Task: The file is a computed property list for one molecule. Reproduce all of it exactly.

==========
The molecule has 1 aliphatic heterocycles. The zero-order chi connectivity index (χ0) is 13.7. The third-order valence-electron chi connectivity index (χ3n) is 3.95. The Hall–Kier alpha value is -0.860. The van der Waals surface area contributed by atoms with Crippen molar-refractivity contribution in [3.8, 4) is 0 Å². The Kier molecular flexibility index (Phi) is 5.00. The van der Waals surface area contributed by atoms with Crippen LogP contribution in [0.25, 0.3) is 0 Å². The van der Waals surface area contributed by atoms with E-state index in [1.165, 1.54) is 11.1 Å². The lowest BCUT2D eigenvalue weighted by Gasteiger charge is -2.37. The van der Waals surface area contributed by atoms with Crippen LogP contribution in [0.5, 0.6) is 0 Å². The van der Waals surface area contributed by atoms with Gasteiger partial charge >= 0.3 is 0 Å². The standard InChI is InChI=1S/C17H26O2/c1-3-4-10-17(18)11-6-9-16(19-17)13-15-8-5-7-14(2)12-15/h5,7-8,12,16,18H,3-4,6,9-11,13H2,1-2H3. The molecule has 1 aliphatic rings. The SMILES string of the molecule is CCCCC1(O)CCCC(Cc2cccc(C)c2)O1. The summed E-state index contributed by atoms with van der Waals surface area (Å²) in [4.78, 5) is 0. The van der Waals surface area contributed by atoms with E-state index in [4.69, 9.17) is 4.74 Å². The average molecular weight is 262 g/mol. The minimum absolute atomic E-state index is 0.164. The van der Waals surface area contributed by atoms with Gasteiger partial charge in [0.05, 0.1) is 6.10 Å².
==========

The molecule has 1 aliphatic heterocycles. The zero-order chi connectivity index (χ0) is 13.7. The third-order valence-electron chi connectivity index (χ3n) is 3.95. The Hall–Kier alpha value is -0.860. The van der Waals surface area contributed by atoms with Crippen molar-refractivity contribution in [3.8, 4) is 0 Å². The Kier molecular flexibility index (Phi) is 5.00. The van der Waals surface area contributed by atoms with Crippen LogP contribution in [0.25, 0.3) is 0 Å². The van der Waals surface area contributed by atoms with E-state index in [1.165, 1.54) is 11.1 Å². The lowest BCUT2D eigenvalue weighted by Gasteiger charge is -2.37. The van der Waals surface area contributed by atoms with Crippen LogP contribution in [0.5, 0.6) is 0 Å². The van der Waals surface area contributed by atoms with Gasteiger partial charge >= 0.3 is 0 Å². The standard InChI is InChI=1S/C17H26O2/c1-3-4-10-17(18)11-6-9-16(19-17)13-15-8-5-7-14(2)12-15/h5,7-8,12,16,18H,3-4,6,9-11,13H2,1-2H3. The molecule has 1 aliphatic rings. The SMILES string of the molecule is CCCCC1(O)CCCC(Cc2cccc(C)c2)O1. The summed E-state index contributed by atoms with van der Waals surface area (Å²) in [4.78, 5) is 0. The van der Waals surface area contributed by atoms with E-state index in [4.69, 9.17) is 4.74 Å². The average molecular weight is 262 g/mol. The minimum absolute atomic E-state index is 0.164. The van der Waals surface area contributed by atoms with Gasteiger partial charge in [0.05, 0.1) is 6.10 Å².